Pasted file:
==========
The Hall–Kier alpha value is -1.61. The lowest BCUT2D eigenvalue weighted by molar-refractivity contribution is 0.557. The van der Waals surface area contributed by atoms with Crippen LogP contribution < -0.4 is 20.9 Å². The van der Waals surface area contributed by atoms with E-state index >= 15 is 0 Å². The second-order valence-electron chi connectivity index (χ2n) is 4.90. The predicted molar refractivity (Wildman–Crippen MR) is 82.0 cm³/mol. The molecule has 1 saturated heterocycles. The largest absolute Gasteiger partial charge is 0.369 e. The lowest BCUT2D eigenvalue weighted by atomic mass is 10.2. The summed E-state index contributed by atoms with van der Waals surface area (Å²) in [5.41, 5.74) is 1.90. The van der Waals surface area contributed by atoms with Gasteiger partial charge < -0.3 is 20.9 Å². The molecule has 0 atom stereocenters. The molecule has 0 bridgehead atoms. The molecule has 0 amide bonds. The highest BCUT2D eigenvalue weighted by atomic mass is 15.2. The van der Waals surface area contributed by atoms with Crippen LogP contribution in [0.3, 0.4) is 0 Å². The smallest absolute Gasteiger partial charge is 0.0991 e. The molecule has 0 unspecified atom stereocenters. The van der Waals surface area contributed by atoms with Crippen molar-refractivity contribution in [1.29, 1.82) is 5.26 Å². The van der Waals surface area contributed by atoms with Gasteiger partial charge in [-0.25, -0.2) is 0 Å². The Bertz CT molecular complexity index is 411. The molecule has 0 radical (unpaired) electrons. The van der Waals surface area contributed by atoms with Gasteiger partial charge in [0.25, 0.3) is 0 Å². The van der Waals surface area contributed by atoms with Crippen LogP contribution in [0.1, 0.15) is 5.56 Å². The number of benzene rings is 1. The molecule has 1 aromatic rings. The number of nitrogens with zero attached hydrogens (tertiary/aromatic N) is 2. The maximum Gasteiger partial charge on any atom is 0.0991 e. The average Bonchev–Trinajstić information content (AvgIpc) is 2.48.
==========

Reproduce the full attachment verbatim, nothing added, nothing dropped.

The Hall–Kier alpha value is -1.61. The lowest BCUT2D eigenvalue weighted by molar-refractivity contribution is 0.557. The van der Waals surface area contributed by atoms with Crippen LogP contribution < -0.4 is 20.9 Å². The van der Waals surface area contributed by atoms with E-state index >= 15 is 0 Å². The second-order valence-electron chi connectivity index (χ2n) is 4.90. The predicted molar refractivity (Wildman–Crippen MR) is 82.0 cm³/mol. The molecule has 1 saturated heterocycles. The largest absolute Gasteiger partial charge is 0.369 e. The lowest BCUT2D eigenvalue weighted by atomic mass is 10.2. The summed E-state index contributed by atoms with van der Waals surface area (Å²) in [5.41, 5.74) is 1.90. The van der Waals surface area contributed by atoms with Gasteiger partial charge < -0.3 is 20.9 Å². The molecule has 0 atom stereocenters. The molecule has 0 bridgehead atoms. The molecule has 0 amide bonds. The highest BCUT2D eigenvalue weighted by atomic mass is 15.2. The van der Waals surface area contributed by atoms with Crippen LogP contribution in [0.3, 0.4) is 0 Å². The smallest absolute Gasteiger partial charge is 0.0991 e. The molecule has 0 unspecified atom stereocenters. The van der Waals surface area contributed by atoms with Crippen molar-refractivity contribution in [1.29, 1.82) is 5.26 Å². The van der Waals surface area contributed by atoms with Gasteiger partial charge in [-0.25, -0.2) is 0 Å². The Bertz CT molecular complexity index is 411. The molecule has 0 radical (unpaired) electrons. The van der Waals surface area contributed by atoms with Gasteiger partial charge in [0.25, 0.3) is 0 Å². The van der Waals surface area contributed by atoms with Crippen LogP contribution in [0.1, 0.15) is 5.56 Å². The number of benzene rings is 1. The molecule has 1 aromatic rings. The number of nitrogens with zero attached hydrogens (tertiary/aromatic N) is 2. The maximum Gasteiger partial charge on any atom is 0.0991 e. The average Bonchev–Trinajstić information content (AvgIpc) is 2.48.